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Bottle Feeding: Dos and Don’ts to Keep Your Baby Healthy

Bottle feeding is the process where a baby is fed using a bottle instead of nursing. This can be done with both breast milk and supplement formula. A mother’s milk is pumped and put into a bottle while supplements are put to enhance the nutritional value of the milk.


I hope this does not sound all new to you, but even if it sounds; this is the ultimate beginner’s guide to bottle feeding. It will take you through the A, B, Cs; the Dos and the Don’ts of bottle feeding. Let’s start with the dos:

Have the Required Bottle Feeding Equipment

To effectively bottle feed your child, you will need many bottles, teats and sterilizing equipment. For a feeding bottle, its shape is paramount. Consider a shape that is easy to clean thoroughly without much difficulty.

Sterilize the Equipment

This can be done by boiling the nipples, rings, bottles and caps for at least five to ten minutes before first-time use. After the boiling, thorough soap cleaning would be enough.

You can also use an electric steam sterilizer or a microwave sterilizer, which can save you lots of time and avoid damaging the equipment.

Hold Your Baby Correctly for Feeding

The baby should be in semi-sitting position and fairly upright where you can see their face and watch for signs that the baby needs a break. Make sure you’re also feeding your baby comfortably.

Also, support their head to facilitate easy breathing and swallowing.

Strive for Paced Bottle Feeding

This is a very effective method to do the bottle feeding. In this approach, the baby mimics breastfeeding. As the name suggests, the caregiver/mother controls or paces the flow of milk to liken breastfeeding.

It helps your child be in control of the process and let you know when to stop. Click here to learn more about paced bottle feeding.

Know the Frequency

A baby’s appetite will vary from day to day and month to month. A mother/caregiver is therefore required be keen enough to spot the cues and respond to them. For a newborn, they will need to be fed little often say every two or three hours.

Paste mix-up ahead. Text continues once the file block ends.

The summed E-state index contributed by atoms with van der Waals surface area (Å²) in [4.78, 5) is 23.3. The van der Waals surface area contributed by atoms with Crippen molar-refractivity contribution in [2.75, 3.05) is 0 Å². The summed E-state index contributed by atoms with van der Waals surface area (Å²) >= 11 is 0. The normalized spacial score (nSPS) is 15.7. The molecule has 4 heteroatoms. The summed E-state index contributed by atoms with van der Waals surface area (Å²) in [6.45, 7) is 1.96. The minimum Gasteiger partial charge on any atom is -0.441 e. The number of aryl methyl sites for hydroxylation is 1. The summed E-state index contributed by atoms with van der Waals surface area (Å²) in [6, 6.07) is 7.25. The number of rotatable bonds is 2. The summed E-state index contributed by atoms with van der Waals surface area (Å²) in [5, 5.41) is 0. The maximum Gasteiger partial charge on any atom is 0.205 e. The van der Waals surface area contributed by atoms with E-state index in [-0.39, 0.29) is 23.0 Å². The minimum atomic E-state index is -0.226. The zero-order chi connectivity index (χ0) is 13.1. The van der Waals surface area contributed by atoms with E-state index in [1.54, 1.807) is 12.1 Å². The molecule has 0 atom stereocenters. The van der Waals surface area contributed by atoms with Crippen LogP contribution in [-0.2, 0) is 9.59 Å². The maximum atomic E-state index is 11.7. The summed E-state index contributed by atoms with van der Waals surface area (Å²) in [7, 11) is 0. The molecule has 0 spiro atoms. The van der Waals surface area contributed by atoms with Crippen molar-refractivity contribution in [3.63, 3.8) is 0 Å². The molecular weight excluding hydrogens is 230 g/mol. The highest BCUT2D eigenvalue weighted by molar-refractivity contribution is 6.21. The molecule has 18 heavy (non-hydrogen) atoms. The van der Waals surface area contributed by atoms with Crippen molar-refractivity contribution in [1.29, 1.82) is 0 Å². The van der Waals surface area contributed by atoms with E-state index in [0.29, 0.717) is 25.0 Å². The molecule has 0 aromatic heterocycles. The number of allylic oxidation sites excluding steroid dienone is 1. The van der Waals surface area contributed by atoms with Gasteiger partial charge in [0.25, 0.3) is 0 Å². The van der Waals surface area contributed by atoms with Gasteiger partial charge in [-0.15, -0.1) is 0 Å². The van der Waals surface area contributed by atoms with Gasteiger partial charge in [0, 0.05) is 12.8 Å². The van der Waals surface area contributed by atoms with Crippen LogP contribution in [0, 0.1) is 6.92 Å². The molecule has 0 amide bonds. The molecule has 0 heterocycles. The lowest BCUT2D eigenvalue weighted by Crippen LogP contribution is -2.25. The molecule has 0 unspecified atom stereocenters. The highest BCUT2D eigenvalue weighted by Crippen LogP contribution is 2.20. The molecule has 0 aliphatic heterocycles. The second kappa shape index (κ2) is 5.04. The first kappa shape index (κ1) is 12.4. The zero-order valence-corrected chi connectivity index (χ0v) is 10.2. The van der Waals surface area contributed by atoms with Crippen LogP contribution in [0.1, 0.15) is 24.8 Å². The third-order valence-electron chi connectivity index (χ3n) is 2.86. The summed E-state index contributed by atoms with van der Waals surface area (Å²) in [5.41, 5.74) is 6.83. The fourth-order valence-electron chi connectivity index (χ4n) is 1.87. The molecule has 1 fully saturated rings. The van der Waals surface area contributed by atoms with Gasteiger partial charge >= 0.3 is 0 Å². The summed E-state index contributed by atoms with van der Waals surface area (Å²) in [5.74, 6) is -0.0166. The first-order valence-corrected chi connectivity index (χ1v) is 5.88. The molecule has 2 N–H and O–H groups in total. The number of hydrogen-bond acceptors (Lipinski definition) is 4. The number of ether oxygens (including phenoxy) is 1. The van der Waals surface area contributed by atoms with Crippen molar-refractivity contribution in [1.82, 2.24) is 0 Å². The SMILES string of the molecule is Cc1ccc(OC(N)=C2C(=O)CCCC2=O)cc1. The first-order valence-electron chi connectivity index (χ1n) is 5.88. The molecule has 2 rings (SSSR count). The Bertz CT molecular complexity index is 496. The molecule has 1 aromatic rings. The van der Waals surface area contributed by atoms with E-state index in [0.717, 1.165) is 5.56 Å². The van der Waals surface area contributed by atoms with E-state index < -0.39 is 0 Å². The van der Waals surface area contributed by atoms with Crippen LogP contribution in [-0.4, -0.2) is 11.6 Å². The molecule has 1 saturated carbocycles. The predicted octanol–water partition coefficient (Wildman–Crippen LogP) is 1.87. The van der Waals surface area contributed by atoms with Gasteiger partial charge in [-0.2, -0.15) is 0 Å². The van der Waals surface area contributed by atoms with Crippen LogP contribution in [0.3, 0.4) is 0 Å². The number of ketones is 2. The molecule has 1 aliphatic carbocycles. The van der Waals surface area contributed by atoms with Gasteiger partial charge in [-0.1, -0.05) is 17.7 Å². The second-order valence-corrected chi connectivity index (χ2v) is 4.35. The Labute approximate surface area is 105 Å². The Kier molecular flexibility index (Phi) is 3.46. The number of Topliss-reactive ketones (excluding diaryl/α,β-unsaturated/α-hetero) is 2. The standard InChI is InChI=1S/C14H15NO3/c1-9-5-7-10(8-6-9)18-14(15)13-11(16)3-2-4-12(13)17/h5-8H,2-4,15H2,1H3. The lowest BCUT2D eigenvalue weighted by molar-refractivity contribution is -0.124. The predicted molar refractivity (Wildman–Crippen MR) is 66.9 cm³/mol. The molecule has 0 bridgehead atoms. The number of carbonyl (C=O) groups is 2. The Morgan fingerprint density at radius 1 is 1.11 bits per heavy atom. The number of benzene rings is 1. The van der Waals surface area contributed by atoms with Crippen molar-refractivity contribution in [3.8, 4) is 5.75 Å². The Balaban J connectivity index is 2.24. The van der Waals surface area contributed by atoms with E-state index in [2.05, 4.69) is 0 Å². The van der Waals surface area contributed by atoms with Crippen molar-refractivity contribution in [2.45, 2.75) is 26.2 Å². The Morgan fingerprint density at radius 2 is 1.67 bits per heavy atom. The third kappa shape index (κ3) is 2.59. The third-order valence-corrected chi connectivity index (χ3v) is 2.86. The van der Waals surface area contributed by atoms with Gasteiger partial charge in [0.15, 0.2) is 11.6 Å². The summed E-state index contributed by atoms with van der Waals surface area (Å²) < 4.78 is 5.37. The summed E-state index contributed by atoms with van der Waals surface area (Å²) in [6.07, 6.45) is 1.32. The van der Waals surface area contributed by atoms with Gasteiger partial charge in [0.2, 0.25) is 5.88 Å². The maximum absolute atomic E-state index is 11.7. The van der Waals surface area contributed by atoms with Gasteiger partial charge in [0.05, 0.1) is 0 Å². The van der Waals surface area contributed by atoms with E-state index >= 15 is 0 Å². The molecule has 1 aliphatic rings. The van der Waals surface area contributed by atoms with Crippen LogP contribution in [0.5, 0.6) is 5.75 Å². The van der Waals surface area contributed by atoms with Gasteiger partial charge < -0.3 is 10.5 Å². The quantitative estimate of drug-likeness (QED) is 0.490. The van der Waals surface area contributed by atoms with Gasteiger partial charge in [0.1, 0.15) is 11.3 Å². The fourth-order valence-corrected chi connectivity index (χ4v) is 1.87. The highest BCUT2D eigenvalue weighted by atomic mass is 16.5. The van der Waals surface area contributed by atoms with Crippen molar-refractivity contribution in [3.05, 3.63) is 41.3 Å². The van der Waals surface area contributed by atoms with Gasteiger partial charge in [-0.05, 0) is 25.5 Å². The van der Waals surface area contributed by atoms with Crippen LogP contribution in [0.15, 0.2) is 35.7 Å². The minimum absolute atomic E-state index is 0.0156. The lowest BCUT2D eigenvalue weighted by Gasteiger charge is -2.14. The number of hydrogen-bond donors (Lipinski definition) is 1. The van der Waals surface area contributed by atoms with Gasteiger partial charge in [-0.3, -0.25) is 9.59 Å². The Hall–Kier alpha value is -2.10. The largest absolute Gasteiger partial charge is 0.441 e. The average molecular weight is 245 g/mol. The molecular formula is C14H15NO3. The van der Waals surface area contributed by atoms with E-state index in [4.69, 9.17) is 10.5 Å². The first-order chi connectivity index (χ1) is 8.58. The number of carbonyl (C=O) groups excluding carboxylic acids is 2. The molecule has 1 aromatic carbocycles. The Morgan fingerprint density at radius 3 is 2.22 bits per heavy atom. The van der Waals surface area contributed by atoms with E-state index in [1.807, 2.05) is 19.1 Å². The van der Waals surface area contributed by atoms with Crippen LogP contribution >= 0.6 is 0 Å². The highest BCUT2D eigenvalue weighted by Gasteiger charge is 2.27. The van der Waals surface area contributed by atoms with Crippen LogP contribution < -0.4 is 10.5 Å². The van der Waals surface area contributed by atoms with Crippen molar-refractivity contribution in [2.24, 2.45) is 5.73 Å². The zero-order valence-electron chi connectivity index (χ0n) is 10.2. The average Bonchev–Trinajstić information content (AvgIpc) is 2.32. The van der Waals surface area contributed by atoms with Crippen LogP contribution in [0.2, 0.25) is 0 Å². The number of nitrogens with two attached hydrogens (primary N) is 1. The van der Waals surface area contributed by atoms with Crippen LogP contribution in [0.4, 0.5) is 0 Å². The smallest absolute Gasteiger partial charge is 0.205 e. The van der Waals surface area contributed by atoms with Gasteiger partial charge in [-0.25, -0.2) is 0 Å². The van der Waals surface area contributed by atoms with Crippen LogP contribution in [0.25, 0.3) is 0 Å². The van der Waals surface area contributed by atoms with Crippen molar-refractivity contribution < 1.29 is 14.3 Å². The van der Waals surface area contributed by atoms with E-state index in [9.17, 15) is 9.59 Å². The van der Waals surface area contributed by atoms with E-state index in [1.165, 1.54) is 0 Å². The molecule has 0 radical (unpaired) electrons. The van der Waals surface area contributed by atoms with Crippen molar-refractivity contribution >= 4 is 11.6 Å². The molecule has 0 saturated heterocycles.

Give them as much as they want but do not force them.

Keep the Teat Full

To ensure the baby does not consume air, the teat must always be full when bottle feeding. Sometimes, the teat gets flattened on the process of feeding. In that case, gently poke a clean finger into the corner of the baby’s mouth to release the suction

Take Short Breaks

Your baby may need short breaks during the bottle feeding and sometimes to burp. Hold them in an upright position and gently rub their back to bring up any wind.

There are also a couple of things that you are not supposed to do as you bottle feed a baby, these include:

Do Not Leave Your Child

Sometimes a caregiver/mother may feel compelled to leave the baby thinking they can do it on their own. Leaving the baby to feed by themselves with a propped up bottle may choke the baby.

Don’t Heat Baby Milk in a Microwave

This is not the best option because a microwave heats unevenly. By warming the milk in a microwave, you can create hot pockets that could burn the baby’s mouth.

You can instead warm the bottle in a jug or a bowl of warm water by leaving it there for not more than 15 minutes.

Don’t Force Your Baby to Finish the Contents of the Bottle

A great concern among mothers on bottle feeding is storage. Well, it is advocated that you make a feed when the baby needs it various factors like having twins or when you need to go working or shopping demand that it’s made and stored.

To ensure the feed is safe, put into a fridge or a cool bag as soon as you’ve made it. Feed stored in a cool bag is safe for use within four hours of its storage while feed stored in the fridge can be used within 12 hours.

Remember, you have to enjoy the process of bottle feeding; this is an opportunity to look into your baby’s eyes and get to bond, feel close and know them more.